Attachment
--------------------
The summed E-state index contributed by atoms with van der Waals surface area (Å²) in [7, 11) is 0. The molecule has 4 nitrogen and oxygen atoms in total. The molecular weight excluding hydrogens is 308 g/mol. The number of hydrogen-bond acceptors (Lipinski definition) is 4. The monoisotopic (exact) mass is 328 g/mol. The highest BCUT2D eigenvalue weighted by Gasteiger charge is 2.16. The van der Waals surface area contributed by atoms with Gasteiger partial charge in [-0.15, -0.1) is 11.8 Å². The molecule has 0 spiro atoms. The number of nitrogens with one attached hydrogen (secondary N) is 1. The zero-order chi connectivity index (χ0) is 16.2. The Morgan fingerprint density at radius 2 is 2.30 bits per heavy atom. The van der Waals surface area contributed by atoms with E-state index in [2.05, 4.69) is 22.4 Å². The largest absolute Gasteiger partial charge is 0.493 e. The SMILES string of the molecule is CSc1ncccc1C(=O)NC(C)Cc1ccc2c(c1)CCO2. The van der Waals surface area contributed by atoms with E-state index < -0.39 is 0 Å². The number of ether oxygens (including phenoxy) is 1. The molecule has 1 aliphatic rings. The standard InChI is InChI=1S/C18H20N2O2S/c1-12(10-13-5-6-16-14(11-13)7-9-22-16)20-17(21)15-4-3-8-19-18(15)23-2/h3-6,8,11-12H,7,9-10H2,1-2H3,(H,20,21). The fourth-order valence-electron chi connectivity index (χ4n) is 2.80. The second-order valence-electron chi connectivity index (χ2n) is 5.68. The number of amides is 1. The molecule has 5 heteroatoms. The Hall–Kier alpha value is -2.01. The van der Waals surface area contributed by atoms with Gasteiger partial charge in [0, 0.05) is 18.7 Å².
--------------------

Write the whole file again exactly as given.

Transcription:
The summed E-state index contributed by atoms with van der Waals surface area (Å²) in [7, 11) is 0. The molecule has 4 nitrogen and oxygen atoms in total. The molecular weight excluding hydrogens is 308 g/mol. The number of hydrogen-bond acceptors (Lipinski definition) is 4. The monoisotopic (exact) mass is 328 g/mol. The highest BCUT2D eigenvalue weighted by Gasteiger charge is 2.16. The van der Waals surface area contributed by atoms with Gasteiger partial charge in [-0.15, -0.1) is 11.8 Å². The molecule has 0 spiro atoms. The number of nitrogens with one attached hydrogen (secondary N) is 1. The zero-order chi connectivity index (χ0) is 16.2. The Morgan fingerprint density at radius 2 is 2.30 bits per heavy atom. The van der Waals surface area contributed by atoms with E-state index in [2.05, 4.69) is 22.4 Å². The largest absolute Gasteiger partial charge is 0.493 e. The SMILES string of the molecule is CSc1ncccc1C(=O)NC(C)Cc1ccc2c(c1)CCO2. The van der Waals surface area contributed by atoms with E-state index < -0.39 is 0 Å². The number of ether oxygens (including phenoxy) is 1. The molecule has 1 aliphatic rings. The standard InChI is InChI=1S/C18H20N2O2S/c1-12(10-13-5-6-16-14(11-13)7-9-22-16)20-17(21)15-4-3-8-19-18(15)23-2/h3-6,8,11-12H,7,9-10H2,1-2H3,(H,20,21). The fourth-order valence-electron chi connectivity index (χ4n) is 2.80. The second-order valence-electron chi connectivity index (χ2n) is 5.68. The number of amides is 1. The molecule has 5 heteroatoms. The Hall–Kier alpha value is -2.01. The van der Waals surface area contributed by atoms with Gasteiger partial charge in [0, 0.05) is 18.7 Å².